My tester benefited from all of the above noted improvements, but was upgraded to near top-range 2.0XT Premium trim. This meant that it received a completely redesigned front fascia incorporating a blacked out center bumper cap that makes its lower grille look larger and more aggressive, this bookended by a nice set of projector headlamps positioned above unique vertically slashed brake duct-style vents at each corner, while stylish machine-finished 18-inch alloys with black painted pockets round out its side profile, silver roof rails get added up top, and dual stainless steel exhaust tips look better from behind. From up front the XT looks so different from 2.5i trims that you might mistake it for a newer model, which is reason enough to spend the $3,900 extra required to purchase one over the 2.5i Premium that starts at $25,295, the 2.0XT Premium available from $29,195 plus freight and dealer fees, whereas the base Forester 2.5i can be had from just $22,395.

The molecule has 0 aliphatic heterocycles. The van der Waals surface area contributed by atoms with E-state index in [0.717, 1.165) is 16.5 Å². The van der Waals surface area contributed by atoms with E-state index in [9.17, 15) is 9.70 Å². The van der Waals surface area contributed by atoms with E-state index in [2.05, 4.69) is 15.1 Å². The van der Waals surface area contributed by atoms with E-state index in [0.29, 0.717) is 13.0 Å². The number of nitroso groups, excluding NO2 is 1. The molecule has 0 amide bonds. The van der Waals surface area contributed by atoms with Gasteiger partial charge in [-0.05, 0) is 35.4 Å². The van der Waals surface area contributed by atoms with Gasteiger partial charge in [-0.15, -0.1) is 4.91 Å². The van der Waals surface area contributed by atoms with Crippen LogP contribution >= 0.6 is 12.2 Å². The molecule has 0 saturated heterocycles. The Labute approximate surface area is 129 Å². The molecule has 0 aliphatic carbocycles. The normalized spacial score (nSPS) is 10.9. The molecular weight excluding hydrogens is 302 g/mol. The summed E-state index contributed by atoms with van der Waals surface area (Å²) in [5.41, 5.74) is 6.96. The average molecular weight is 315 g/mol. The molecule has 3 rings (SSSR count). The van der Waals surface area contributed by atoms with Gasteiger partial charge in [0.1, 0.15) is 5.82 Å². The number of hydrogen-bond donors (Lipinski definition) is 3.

Of course there’s much more to the 2.0XT Premium than styling, with additional features including a large rooftop spoiler, auto on/off headlamps, a tilt and telescopic multifunction steering wheel, a sunglasses holder, a comfortable 10-way powered driver’s seat, heatable front seats, great sounding six-speaker audio with HD radio, USB and aux inputs, voice activation, a massive panoramic-like glass sunroof, a folding center armrest with cupholders for the reclining rear seats, cargo area tie-down hooks, PZEV emissions equipment, and X-Mode with hill descent control along with steering wheel-mounted paddle shifters. You won’t feel shortchanged with any of the Forester’s trim levels, whereas the top-line Touring will make it seem as if you’ve graduated to premium status.